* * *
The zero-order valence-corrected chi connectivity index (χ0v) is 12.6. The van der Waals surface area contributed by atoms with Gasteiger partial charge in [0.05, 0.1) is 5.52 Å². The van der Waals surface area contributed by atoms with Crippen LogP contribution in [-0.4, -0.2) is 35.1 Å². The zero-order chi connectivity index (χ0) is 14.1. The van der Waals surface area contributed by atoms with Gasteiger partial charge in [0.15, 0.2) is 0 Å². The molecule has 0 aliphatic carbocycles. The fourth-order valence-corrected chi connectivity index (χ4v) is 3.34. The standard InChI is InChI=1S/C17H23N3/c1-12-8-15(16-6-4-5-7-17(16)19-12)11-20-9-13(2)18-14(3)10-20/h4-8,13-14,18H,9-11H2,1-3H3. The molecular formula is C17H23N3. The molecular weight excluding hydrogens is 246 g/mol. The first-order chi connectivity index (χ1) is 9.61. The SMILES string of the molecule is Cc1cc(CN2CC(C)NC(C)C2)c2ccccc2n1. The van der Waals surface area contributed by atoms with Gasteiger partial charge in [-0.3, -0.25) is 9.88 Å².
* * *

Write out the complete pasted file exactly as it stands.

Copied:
The zero-order valence-corrected chi connectivity index (χ0v) is 12.6. The van der Waals surface area contributed by atoms with Gasteiger partial charge in [0.05, 0.1) is 5.52 Å². The van der Waals surface area contributed by atoms with Crippen LogP contribution in [-0.4, -0.2) is 35.1 Å². The zero-order chi connectivity index (χ0) is 14.1. The van der Waals surface area contributed by atoms with Gasteiger partial charge in [0.15, 0.2) is 0 Å². The molecule has 0 aliphatic carbocycles. The fourth-order valence-corrected chi connectivity index (χ4v) is 3.34. The standard InChI is InChI=1S/C17H23N3/c1-12-8-15(16-6-4-5-7-17(16)19-12)11-20-9-13(2)18-14(3)10-20/h4-8,13-14,18H,9-11H2,1-3H3. The molecular formula is C17H23N3. The molecular weight excluding hydrogens is 246 g/mol. The first-order chi connectivity index (χ1) is 9.61. The SMILES string of the molecule is Cc1cc(CN2CC(C)NC(C)C2)c2ccccc2n1. The van der Waals surface area contributed by atoms with Gasteiger partial charge in [-0.3, -0.25) is 9.88 Å².